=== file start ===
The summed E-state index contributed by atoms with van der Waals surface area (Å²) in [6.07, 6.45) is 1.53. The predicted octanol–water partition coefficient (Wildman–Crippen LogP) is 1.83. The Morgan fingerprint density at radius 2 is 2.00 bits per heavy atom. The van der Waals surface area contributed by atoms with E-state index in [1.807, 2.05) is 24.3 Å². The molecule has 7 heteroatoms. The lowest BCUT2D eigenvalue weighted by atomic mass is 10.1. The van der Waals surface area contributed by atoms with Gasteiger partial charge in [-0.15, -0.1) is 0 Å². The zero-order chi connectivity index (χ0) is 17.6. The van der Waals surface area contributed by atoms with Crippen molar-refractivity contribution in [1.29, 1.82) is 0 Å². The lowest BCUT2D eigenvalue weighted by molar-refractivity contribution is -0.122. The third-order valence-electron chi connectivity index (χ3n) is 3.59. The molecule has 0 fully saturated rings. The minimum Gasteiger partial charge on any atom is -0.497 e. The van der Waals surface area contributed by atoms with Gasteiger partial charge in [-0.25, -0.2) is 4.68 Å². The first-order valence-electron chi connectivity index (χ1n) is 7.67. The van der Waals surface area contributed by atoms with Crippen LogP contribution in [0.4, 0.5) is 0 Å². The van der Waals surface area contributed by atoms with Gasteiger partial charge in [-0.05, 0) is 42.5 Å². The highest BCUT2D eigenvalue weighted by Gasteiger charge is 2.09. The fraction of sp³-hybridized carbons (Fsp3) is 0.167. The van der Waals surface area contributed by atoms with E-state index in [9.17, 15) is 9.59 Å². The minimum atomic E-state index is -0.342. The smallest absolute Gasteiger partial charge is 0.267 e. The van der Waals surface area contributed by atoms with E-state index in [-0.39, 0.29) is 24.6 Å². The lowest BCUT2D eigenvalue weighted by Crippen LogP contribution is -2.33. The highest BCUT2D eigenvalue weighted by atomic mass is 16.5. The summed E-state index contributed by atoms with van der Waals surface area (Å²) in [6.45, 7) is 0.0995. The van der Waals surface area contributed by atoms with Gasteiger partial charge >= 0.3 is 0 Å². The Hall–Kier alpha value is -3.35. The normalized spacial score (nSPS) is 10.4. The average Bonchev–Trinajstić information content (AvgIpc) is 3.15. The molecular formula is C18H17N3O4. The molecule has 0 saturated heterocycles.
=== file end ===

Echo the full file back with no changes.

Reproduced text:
The summed E-state index contributed by atoms with van der Waals surface area (Å²) in [6.07, 6.45) is 1.53. The predicted octanol–water partition coefficient (Wildman–Crippen LogP) is 1.83. The Morgan fingerprint density at radius 2 is 2.00 bits per heavy atom. The van der Waals surface area contributed by atoms with E-state index in [1.807, 2.05) is 24.3 Å². The molecule has 7 heteroatoms. The lowest BCUT2D eigenvalue weighted by atomic mass is 10.1. The van der Waals surface area contributed by atoms with Gasteiger partial charge in [-0.15, -0.1) is 0 Å². The zero-order chi connectivity index (χ0) is 17.6. The van der Waals surface area contributed by atoms with Crippen molar-refractivity contribution in [1.29, 1.82) is 0 Å². The lowest BCUT2D eigenvalue weighted by molar-refractivity contribution is -0.122. The third-order valence-electron chi connectivity index (χ3n) is 3.59. The molecule has 0 fully saturated rings. The minimum Gasteiger partial charge on any atom is -0.497 e. The van der Waals surface area contributed by atoms with Gasteiger partial charge in [-0.25, -0.2) is 4.68 Å². The first-order valence-electron chi connectivity index (χ1n) is 7.67. The van der Waals surface area contributed by atoms with Crippen LogP contribution in [0.4, 0.5) is 0 Å². The van der Waals surface area contributed by atoms with Gasteiger partial charge in [-0.05, 0) is 42.5 Å². The highest BCUT2D eigenvalue weighted by Gasteiger charge is 2.09. The fraction of sp³-hybridized carbons (Fsp3) is 0.167. The van der Waals surface area contributed by atoms with E-state index in [9.17, 15) is 9.59 Å². The minimum atomic E-state index is -0.342. The smallest absolute Gasteiger partial charge is 0.267 e. The van der Waals surface area contributed by atoms with E-state index in [-0.39, 0.29) is 24.6 Å². The lowest BCUT2D eigenvalue weighted by Crippen LogP contribution is -2.33. The highest BCUT2D eigenvalue weighted by atomic mass is 16.5. The summed E-state index contributed by atoms with van der Waals surface area (Å²) in [6.45, 7) is 0.0995. The van der Waals surface area contributed by atoms with Gasteiger partial charge >= 0.3 is 0 Å². The Hall–Kier alpha value is -3.35. The normalized spacial score (nSPS) is 10.4. The average Bonchev–Trinajstić information content (AvgIpc) is 3.15. The molecular formula is C18H17N3O4. The molecule has 0 saturated heterocycles.